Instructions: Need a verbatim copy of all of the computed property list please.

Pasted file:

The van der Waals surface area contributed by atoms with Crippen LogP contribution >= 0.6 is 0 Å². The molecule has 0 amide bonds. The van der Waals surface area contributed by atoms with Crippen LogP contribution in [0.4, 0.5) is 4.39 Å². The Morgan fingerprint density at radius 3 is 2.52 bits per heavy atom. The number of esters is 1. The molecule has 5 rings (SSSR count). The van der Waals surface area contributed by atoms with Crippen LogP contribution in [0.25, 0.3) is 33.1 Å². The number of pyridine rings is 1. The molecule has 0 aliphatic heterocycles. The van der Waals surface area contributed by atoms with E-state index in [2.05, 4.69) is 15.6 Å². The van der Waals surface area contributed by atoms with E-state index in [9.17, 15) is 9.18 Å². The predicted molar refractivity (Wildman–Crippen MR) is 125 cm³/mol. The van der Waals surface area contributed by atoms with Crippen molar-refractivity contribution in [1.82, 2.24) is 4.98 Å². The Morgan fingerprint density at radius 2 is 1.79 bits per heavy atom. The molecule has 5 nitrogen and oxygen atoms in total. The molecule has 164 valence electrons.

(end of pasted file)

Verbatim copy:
The van der Waals surface area contributed by atoms with Crippen LogP contribution >= 0.6 is 0 Å². The molecule has 0 amide bonds. The van der Waals surface area contributed by atoms with Crippen LogP contribution in [0.4, 0.5) is 4.39 Å². The Morgan fingerprint density at radius 3 is 2.52 bits per heavy atom. The number of esters is 1. The molecule has 5 rings (SSSR count). The van der Waals surface area contributed by atoms with Crippen LogP contribution in [0.25, 0.3) is 33.1 Å². The number of pyridine rings is 1. The molecule has 0 aliphatic heterocycles. The van der Waals surface area contributed by atoms with E-state index in [2.05, 4.69) is 15.6 Å². The van der Waals surface area contributed by atoms with E-state index in [9.17, 15) is 9.18 Å². The predicted molar refractivity (Wildman–Crippen MR) is 125 cm³/mol. The van der Waals surface area contributed by atoms with Crippen molar-refractivity contribution in [1.82, 2.24) is 4.98 Å². The Morgan fingerprint density at radius 2 is 1.79 bits per heavy atom. The molecule has 5 nitrogen and oxygen atoms in total. The molecule has 164 valence electrons.